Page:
William Somervile

Samuel Jackson Pratt, in Cabinet of Poetry (1808) 3:217-18.

The family of De Somerville, according to ancient tradition, were of Roman origin, and settled, at a very remote period, near Ebreux, in Normandy, giving their name to an adjoining village, which was built upon their demesne. Gaultier, the head of the family, afterwards Sir Walter in England, was one of the great chieftains who served under William, Duke of Normandy, in his expedition to England, and was rewarded after the Conquest with considerable grants of land in Staffordshire and Gloucestershire. Of the latter of those the village of Somerville Aston, the title to which is antecedent to any existing records, was demised, with certain other estates, to James, the twenty-fifth lord, great grandfather to the present, by Somerville, the celebrated poet, the last of that branch of the family, which, from their establishment at the Conquest to their extinction, had not quitted England.

The peerage originated in Scotland, where, and in Ireland, the heads of this house have for many centuries had landed possessions.

William Somerville was born at Edstone, in Warwickshire, 1692. He was educated at Winchester, and afterwards elected to New college Oxford. How long he resided at the university is not known; but we understand from his writings, that he was early and stedfastly attached to the cause of freedom, and hence a friend to the Hanoverian succession. It was on subjects unconnected with politics, that he first displayed his talents; and this brought him acquainted with men of congenial sentiments, though it does not appear that he reaped any advantage from his patriotism or his talents.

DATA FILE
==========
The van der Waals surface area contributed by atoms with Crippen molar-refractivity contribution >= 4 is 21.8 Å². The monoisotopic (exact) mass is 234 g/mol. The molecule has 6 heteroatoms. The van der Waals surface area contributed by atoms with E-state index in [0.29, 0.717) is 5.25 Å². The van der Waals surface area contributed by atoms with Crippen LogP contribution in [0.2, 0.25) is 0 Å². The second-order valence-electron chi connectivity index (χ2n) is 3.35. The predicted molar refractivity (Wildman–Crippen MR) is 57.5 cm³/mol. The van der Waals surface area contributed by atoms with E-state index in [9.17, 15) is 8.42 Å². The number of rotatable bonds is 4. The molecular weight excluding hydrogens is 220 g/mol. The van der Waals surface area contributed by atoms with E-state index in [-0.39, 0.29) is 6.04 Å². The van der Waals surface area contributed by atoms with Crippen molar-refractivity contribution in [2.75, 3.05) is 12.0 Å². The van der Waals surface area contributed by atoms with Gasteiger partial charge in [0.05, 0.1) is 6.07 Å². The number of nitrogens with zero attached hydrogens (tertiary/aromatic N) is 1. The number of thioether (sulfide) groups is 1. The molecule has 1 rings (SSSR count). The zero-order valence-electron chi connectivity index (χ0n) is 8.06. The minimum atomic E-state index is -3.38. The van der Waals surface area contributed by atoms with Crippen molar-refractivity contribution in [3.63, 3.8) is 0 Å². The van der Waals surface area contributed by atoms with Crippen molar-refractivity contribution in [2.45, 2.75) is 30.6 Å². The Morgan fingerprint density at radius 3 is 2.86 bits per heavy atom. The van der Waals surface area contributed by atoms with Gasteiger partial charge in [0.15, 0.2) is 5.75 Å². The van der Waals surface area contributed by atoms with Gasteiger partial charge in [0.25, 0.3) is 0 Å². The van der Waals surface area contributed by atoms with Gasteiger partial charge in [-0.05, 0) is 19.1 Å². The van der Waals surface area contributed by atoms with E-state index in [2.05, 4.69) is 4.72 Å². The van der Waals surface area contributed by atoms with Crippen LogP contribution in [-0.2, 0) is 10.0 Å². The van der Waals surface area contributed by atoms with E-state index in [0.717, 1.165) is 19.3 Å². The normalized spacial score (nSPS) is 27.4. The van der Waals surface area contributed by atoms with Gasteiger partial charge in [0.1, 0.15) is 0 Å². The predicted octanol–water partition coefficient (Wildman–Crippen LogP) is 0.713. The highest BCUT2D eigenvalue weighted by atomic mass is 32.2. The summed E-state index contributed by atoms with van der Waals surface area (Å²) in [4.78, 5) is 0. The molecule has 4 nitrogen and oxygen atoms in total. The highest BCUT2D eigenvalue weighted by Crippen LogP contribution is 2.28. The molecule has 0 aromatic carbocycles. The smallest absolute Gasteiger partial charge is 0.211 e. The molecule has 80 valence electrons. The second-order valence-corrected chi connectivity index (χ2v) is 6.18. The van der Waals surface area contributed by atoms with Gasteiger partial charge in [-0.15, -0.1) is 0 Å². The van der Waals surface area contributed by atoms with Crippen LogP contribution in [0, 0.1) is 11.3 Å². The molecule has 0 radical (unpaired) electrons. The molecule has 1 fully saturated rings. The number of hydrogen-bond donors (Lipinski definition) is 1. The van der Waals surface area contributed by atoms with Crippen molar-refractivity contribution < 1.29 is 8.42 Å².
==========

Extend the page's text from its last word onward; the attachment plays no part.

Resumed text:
Inheriting an estate of 1500 a year, he lived chiefly in the country, distinguishing himself as an elegant poet, an active magistrate, and a keen sportsman. He possessed, at the same time, a high spirit, and a love of hospitality, which impaired his fortune, and is said to have involved him in pecuniary difficulties. Shenstone was his friend and his neighbour, both men of genius and social disposition, and equally negligent of economy.

In the latter part of his life, Somerville produced The Chace, a poem which a sportsman may read for information, and a scholar for delight. It is elegant and vigorous, and may justly be ranked with the best didactic poems in his own language.

Of his minor poems, some are distinguished for neatness, and some for vivacity. He has tried indeed almost every species of poetic composition, and cannot be said to have failed in any.

Somerville died July 19, 1740, in the 50th year of his age; and was buried at Wootten, near Henley in Arden. He was never married.

One of the recommendatory poems which precede The Chase, so well describes and characterises the beauties of that performance, an extract from it shall close this notice of the author and his works.

Strange! that the British muse should leave so long,
The Chase, the sport of Britain's kings, unsung;
Distinguish'd land! by Heaven indulg'd to breed,
The stout sagacious hound, and generous steed;
In vain! while yet no bard adorn'd our isle,
To celebrate the glorious sylvan toil.
For this what darling son shall feel thy fire,
God of th' unerring bow, and tuneful lyre?
Our vows are heard — Attend, ye vocal throng,
Somerville meditates th' adventurous song.
Bold to attempt, and happy to excel,
His numerous verse the huntsman's art shall tell.
From him, ye British youths, a vigorous race,
Imbibe the various science of the chase;
And while the well-plann'd system you admire,
Know Brunswick only could the work inspire;
A Georgic muse awaits Augustan days,
And Somervilles will sing, when Fredericks give the bays.